behavior may vary with the differences in culture

behavior may vary with the differences in culture. Ethnicity is one of the factors which influence self-care and metabolic control. Therefore, studies based on populations from different cultures are required to address this issue. (Guo et al, 2011) The link between the self-care sharing process and the socio cultural diversity is not completely identified (Helgeson et al, 2007). The current study focuses on the self-care behavior and the sharing of responsibilities among the adolescents with T1DM within the Sri Lankan socio- cultural context. Socio-demographic characteristics, characteristics related to the illness and the perceptions on the illness are considered to be vital aspects in the Sri Lankan culture. A gap exists in the available researches related to the perceptions of children and adolescents on behaviour related to diabetes (Herman, 2006). The identification of the impact of each component towards self-care behaviour is vital to provide effective care for the adolescents with T1DM.
Economic, educational, and cultural influences play important roles in the self-management of diabetes (Abdulrehman et al, 2016). Cultural beliefs influence the perceptions of the illness and the understanding of the management of the disease. Family and social relationships and the symbolism of food were identified as cultural themes in relation to self-care of diabetes among Filipino Americans in Hawaii (Finucane and McMullen, 2015). No one has still examined the role of cultural attitudes, beliefs, and practices in the management of diabetes among the adolescents with T1DM.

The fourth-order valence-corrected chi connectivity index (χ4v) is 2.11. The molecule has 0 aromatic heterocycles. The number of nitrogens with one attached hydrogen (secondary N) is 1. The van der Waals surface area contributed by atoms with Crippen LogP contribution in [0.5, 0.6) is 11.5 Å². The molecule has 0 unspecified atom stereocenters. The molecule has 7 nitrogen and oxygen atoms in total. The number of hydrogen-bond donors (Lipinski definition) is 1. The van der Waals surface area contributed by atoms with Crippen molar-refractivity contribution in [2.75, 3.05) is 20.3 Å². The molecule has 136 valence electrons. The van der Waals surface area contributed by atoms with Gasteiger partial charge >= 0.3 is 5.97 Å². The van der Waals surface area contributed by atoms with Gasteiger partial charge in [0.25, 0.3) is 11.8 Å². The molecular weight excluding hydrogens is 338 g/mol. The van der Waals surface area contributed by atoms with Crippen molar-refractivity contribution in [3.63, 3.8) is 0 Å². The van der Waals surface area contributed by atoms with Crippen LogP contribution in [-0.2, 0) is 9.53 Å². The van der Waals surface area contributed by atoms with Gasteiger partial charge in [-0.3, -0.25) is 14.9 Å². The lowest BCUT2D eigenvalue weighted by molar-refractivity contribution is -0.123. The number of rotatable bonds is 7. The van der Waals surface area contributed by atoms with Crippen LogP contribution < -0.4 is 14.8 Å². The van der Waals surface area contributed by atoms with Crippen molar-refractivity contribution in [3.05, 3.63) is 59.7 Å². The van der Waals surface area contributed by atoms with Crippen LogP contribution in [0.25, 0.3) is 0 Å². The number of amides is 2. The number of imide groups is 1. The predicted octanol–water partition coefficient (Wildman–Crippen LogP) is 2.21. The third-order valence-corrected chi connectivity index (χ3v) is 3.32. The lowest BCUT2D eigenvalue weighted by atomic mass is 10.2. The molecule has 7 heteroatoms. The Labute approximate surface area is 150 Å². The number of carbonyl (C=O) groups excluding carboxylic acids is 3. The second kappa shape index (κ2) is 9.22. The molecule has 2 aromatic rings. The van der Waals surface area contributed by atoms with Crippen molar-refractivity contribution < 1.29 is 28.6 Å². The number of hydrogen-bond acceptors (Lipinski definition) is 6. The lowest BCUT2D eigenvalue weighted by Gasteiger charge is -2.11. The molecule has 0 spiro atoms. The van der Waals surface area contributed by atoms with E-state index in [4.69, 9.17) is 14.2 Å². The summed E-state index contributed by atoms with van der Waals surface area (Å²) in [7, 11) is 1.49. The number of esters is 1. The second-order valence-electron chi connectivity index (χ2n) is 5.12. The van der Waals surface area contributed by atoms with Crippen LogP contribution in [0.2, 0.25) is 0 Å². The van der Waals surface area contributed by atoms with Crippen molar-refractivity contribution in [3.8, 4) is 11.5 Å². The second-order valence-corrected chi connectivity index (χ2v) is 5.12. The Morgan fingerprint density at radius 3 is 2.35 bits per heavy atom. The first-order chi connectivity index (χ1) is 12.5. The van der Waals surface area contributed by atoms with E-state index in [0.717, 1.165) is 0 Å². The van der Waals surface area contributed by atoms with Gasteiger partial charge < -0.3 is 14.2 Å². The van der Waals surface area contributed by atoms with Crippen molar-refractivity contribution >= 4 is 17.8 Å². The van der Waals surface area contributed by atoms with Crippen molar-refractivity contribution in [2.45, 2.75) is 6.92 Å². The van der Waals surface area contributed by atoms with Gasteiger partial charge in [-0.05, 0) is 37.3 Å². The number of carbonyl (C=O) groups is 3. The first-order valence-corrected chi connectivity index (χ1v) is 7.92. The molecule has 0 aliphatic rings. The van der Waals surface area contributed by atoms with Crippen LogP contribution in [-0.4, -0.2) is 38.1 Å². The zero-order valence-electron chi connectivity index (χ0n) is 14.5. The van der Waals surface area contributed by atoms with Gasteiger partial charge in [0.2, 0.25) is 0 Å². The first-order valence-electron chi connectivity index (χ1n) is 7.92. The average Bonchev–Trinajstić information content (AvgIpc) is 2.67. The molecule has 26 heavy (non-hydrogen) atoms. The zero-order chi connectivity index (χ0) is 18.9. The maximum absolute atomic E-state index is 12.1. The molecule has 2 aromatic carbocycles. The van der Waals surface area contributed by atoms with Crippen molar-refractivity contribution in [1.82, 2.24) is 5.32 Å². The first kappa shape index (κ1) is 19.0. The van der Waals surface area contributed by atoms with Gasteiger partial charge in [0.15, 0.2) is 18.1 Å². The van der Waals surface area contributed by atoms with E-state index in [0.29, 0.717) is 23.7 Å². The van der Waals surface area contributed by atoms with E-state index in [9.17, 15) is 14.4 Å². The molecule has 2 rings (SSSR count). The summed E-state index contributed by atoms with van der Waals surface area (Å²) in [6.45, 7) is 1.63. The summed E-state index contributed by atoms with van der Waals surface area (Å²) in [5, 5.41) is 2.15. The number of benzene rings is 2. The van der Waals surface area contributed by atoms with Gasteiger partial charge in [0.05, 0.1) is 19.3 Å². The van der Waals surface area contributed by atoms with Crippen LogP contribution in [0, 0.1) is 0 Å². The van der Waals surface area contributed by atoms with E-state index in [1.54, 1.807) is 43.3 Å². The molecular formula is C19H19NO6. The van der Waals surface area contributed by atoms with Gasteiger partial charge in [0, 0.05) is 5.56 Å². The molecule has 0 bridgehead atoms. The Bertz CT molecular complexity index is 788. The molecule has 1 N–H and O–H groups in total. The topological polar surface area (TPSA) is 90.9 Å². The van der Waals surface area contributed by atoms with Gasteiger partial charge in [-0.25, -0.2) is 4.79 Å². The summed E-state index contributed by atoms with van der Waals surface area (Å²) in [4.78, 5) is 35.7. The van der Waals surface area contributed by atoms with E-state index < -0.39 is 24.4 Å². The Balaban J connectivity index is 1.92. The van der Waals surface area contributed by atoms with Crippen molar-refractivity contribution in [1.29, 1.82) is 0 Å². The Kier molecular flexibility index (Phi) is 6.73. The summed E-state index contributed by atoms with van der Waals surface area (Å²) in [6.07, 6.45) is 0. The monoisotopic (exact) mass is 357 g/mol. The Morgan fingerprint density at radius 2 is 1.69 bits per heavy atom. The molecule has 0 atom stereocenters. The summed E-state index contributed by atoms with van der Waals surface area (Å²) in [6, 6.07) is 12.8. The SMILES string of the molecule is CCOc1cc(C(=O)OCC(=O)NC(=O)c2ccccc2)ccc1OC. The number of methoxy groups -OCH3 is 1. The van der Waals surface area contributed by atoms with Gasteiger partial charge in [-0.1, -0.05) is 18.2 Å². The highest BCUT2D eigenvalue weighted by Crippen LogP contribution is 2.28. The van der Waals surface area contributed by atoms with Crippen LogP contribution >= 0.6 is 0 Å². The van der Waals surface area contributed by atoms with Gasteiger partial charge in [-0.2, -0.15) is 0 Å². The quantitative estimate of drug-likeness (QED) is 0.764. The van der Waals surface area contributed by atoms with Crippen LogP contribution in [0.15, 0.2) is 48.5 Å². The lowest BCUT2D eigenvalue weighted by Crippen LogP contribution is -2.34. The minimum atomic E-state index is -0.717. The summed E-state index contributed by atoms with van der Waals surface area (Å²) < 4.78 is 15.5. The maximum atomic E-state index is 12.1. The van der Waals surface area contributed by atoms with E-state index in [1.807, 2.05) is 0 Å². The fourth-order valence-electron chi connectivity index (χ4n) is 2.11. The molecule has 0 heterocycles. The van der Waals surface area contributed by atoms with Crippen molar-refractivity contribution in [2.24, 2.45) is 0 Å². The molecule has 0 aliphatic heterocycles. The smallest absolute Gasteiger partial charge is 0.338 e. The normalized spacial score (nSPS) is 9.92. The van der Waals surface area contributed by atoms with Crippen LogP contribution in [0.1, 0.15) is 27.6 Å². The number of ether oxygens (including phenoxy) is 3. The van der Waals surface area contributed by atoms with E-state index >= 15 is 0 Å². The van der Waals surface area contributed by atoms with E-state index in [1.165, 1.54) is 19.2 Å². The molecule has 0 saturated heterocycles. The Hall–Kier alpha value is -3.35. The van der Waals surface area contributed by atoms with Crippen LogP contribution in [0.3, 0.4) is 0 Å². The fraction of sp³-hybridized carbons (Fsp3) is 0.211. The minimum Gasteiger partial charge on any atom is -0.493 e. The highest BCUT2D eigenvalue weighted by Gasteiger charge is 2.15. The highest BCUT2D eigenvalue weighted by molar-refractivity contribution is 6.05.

1:2 The Adolescents with T1 DM in Sri Lanka and the nursing aspect
The collective incidences of the adolescents’ withT1 DM are an ongoing process of certain health institutions in Sri Lanka. The pediatric endocrine clinic at the Lady Ridgeway Hospital (LRH) and the National Diabetic Center (NDC) in Sri Lanka are maintaining registries of the children and adolescents with T1 DM. The Insulin Bank (IB) of NDC consists of 597 T1 DM children and young adults (Diabetes Association, 2013). There are a few institutes in Sri Lanka which provide facilities to specialized clinical follow up care for children and adolescents. Many patients have to attend general diabetes clinics which function mostly for adults. Only one pediatric endocrinologist was available in Sri Lanka for the treatment of diabetes in the initial period of the study. The accurate incidence of T1 DM in Sri Lanka has not been identified. However, the clinical evidence shows an increment of incidences in the past few years.
Pediatricians provide care for pediatric patients up to 12 years of age. The transitional care is mostly neglected in the current practices in Sri Lanka. It is recently initiated to establish a provision of transition and care for adolescents and also to extend the age limit cared by the pediatricians up to 16 years similar to developed countries. The establishment of multi consultant facilities, transition and adolescent clinics, reform of the infrastructure of pediatric wards to accommodate adolescents, provision of trained human resources including physicians for adolescents, psychologists, counselors and nurses are the pivotal strategies required to be implemented in Sri Lanka for the provision of a sound adolescent care. It is important to bridge the gap of knowledge among health care providers towards the care for adolescents. The revision of nursing training incorporated with nursing care of adolescents and emphasizing on adolescent medicine in the undergraduate curriculum and increasing the training exposure in this field are considered vital within the practice (Perera, 2016).